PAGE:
The Dirigo Health Agency and other health policy groups in Maine have identified 26 primary care practices that will participate in a three-year “patient-centered medical home” pilot project.
The new primary care model aims to improve patient health and lower costs by coordinating care, integrating behavioral and public health services with medical care, emphasizing prevention and compensating primary care practices for providing these services.
Many Mainers have no “medical home” but seek care as needed at walk-in clinics and hospital emergency departments, according to Dr. Josh Cutler of the Maine Quality Forum, a program of the Dirigo Health Agency. The medical home model envisions connecting every patient with a primary care practice that provides comprehensive services and referrals to appropriate specialists.
“Our goal is that patients will become comfortable with having these practices be their first point of contact for any kind of care,” Cutler said Wednesday.
Over time, the medical home model is expected to reduce health care expenditures by improving wellness and decreasing emergency visits and hospitalizations. Another goal is to attract more new physicians to primary care practices by increasing insurance reimbursements and improving the work environment.
The pilot project got a boost recently when the state Legislature approved $500,000 in the biennial budget, eligible for federal matching funds, to help compensate medical providers for the added cost of providing the extra services to patients covered by MaineCare, the state’s Medicaid program.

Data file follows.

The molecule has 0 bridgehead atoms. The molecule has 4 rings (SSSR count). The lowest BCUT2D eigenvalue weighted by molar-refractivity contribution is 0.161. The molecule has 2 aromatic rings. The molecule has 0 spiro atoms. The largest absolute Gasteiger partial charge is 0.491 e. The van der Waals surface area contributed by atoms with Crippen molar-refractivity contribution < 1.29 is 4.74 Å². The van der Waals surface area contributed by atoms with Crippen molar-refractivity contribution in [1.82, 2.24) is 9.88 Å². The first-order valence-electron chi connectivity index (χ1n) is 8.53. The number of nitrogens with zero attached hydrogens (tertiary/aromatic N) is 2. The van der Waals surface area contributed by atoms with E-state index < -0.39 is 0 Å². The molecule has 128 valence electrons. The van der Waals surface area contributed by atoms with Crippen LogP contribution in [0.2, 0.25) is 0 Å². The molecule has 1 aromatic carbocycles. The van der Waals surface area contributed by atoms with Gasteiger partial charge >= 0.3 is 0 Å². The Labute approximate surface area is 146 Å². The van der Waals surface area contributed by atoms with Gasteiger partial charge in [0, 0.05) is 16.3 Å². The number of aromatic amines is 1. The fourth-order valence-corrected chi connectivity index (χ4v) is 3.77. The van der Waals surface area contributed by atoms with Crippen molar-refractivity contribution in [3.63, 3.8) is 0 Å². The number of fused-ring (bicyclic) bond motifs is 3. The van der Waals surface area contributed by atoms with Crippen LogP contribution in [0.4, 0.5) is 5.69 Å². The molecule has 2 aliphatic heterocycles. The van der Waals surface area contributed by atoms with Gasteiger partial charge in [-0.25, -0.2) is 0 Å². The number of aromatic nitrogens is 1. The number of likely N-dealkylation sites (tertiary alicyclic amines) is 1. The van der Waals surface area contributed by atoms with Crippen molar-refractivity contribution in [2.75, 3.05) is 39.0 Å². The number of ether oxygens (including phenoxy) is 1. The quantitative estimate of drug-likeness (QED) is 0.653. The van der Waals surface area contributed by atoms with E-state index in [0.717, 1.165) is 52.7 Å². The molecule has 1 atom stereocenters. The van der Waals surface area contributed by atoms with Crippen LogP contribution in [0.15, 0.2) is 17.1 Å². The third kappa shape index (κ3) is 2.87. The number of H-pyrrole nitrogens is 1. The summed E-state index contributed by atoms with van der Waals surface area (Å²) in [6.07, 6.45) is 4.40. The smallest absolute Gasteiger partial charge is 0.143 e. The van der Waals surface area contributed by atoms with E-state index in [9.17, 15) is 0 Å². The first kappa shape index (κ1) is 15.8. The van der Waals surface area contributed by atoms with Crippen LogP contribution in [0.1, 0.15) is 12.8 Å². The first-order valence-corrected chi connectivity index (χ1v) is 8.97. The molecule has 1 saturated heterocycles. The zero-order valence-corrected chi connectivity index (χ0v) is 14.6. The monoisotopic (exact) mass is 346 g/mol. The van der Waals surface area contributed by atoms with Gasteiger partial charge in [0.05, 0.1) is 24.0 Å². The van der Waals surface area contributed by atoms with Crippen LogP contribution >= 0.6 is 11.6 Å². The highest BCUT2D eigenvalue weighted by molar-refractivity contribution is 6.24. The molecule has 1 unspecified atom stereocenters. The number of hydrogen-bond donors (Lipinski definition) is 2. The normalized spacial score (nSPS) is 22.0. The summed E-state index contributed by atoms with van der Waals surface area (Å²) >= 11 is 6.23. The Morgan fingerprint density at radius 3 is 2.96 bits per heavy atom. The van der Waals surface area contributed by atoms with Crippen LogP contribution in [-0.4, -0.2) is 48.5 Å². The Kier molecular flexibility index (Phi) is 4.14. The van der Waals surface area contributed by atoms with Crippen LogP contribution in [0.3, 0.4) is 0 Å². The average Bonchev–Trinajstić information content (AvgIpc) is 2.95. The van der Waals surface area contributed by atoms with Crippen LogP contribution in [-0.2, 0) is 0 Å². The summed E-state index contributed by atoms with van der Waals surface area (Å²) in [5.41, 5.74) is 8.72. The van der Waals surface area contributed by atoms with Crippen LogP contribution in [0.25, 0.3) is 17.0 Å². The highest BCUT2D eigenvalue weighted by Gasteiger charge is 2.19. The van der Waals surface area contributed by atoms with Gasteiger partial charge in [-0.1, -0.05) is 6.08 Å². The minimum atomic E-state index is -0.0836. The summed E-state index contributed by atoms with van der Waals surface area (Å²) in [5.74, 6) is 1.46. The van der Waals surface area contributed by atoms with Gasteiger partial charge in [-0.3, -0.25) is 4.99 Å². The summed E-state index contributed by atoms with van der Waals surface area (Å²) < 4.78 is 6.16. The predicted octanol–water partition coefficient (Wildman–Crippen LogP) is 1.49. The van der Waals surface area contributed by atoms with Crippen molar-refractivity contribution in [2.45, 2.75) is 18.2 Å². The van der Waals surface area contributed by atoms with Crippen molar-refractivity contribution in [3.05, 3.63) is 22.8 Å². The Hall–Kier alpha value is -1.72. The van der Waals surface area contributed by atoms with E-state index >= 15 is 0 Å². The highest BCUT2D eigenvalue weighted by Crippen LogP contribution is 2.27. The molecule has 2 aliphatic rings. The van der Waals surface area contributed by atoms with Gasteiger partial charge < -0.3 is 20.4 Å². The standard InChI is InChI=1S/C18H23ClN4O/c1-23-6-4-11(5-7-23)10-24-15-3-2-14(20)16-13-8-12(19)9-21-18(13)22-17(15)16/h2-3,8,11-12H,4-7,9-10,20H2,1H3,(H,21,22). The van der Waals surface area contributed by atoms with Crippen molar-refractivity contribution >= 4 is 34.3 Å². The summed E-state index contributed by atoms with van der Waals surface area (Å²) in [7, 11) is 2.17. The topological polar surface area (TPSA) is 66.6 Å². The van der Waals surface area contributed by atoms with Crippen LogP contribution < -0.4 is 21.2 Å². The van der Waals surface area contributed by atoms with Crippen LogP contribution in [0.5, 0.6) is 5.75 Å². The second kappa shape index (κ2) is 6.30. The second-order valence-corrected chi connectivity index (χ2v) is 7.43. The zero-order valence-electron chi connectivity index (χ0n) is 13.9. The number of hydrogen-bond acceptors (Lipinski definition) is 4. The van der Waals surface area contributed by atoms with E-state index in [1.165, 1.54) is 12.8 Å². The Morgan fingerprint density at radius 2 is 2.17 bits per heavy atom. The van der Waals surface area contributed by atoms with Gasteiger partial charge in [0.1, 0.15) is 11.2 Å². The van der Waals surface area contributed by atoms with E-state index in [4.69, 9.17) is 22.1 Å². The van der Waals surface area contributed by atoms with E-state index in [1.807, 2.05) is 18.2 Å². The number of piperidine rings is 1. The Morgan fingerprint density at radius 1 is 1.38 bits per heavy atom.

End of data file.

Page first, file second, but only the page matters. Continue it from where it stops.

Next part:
Cutler said each of the participating practices will negotiate separately with private insurance carriers to garner support for the project.
“We’re hopeful that reimbursements will be satisfactory enough to the practices to help them facilitate these changes,” he said.
Additional funding for the project has come from the Maine Quality Forum and the Maine Health Access Foundation.
In addition to the Maine Quality Forum, the pilot program is being supported by the nonprofit Quality Counts organization, a coalition of health care groups aimed at improving the quality of medical care delivered in Maine, and the Maine Health Management Coalition, a group that purchases health care benefits for nearly 250,000 Maine workers and their families.
Practices selected to participate in the pilot include Blue Hill Family Medicine in Blue Hill; the Community Health Center in Southwest Harbor; Dexter Family Practice in Dexter; Eastern Maine Medical Center’s Center for Family Medicine in Bangor; Helen Hunt Health Center in Old Town; Husson Internal Medicine in Bangor; Husson Pediatrics in Bangor; Newport Family Practice in Newport; Penobscot Community Health Center in Bangor; Penobscot Pediatrics in Bangor; and Seaport Family Practice in Belfast.